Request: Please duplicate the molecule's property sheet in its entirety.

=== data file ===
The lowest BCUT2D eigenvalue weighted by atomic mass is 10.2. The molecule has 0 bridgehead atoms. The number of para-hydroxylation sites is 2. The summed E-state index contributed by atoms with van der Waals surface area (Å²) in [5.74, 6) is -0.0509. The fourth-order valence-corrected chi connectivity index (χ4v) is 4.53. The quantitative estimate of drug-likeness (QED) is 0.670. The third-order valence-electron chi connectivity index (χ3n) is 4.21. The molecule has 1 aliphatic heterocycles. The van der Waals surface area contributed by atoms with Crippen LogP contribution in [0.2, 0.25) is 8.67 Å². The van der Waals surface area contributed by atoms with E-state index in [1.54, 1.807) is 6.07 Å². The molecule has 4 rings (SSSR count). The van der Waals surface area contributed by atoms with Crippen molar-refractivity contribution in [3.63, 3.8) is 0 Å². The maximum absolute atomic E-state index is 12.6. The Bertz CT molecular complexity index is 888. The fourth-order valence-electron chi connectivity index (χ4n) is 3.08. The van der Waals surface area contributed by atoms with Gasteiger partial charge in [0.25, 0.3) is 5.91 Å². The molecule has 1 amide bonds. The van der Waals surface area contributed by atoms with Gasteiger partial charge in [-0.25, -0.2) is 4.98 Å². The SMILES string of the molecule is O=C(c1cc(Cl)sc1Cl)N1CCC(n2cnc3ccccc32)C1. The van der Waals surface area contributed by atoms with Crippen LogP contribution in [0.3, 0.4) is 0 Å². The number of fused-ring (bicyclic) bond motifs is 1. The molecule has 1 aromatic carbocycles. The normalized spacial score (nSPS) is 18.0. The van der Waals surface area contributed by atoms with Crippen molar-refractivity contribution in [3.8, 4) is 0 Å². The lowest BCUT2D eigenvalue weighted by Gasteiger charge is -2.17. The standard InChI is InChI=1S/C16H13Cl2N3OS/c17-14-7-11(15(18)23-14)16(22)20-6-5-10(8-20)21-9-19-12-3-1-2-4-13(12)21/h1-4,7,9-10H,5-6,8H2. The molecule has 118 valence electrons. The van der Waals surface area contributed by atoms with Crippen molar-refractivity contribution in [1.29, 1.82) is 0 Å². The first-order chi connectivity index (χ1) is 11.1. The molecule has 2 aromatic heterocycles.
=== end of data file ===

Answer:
The lowest BCUT2D eigenvalue weighted by atomic mass is 10.2. The molecule has 0 bridgehead atoms. The number of para-hydroxylation sites is 2. The summed E-state index contributed by atoms with van der Waals surface area (Å²) in [5.74, 6) is -0.0509. The fourth-order valence-corrected chi connectivity index (χ4v) is 4.53. The quantitative estimate of drug-likeness (QED) is 0.670. The third-order valence-electron chi connectivity index (χ3n) is 4.21. The molecule has 1 aliphatic heterocycles. The van der Waals surface area contributed by atoms with Crippen LogP contribution in [0.2, 0.25) is 8.67 Å². The van der Waals surface area contributed by atoms with E-state index in [1.54, 1.807) is 6.07 Å². The molecule has 4 rings (SSSR count). The van der Waals surface area contributed by atoms with Crippen molar-refractivity contribution in [3.63, 3.8) is 0 Å². The maximum absolute atomic E-state index is 12.6. The Bertz CT molecular complexity index is 888. The fourth-order valence-electron chi connectivity index (χ4n) is 3.08. The van der Waals surface area contributed by atoms with Gasteiger partial charge in [0.25, 0.3) is 5.91 Å². The molecule has 1 amide bonds. The van der Waals surface area contributed by atoms with Gasteiger partial charge in [-0.25, -0.2) is 4.98 Å². The SMILES string of the molecule is O=C(c1cc(Cl)sc1Cl)N1CCC(n2cnc3ccccc32)C1. The van der Waals surface area contributed by atoms with Crippen LogP contribution in [0.3, 0.4) is 0 Å². The number of fused-ring (bicyclic) bond motifs is 1. The molecule has 1 aromatic carbocycles. The normalized spacial score (nSPS) is 18.0. The van der Waals surface area contributed by atoms with Crippen molar-refractivity contribution in [3.8, 4) is 0 Å². The lowest BCUT2D eigenvalue weighted by Gasteiger charge is -2.17. The standard InChI is InChI=1S/C16H13Cl2N3OS/c17-14-7-11(15(18)23-14)16(22)20-6-5-10(8-20)21-9-19-12-3-1-2-4-13(12)21/h1-4,7,9-10H,5-6,8H2. The molecule has 118 valence electrons. The van der Waals surface area contributed by atoms with Crippen molar-refractivity contribution in [1.29, 1.82) is 0 Å². The first-order chi connectivity index (χ1) is 11.1. The molecule has 2 aromatic heterocycles.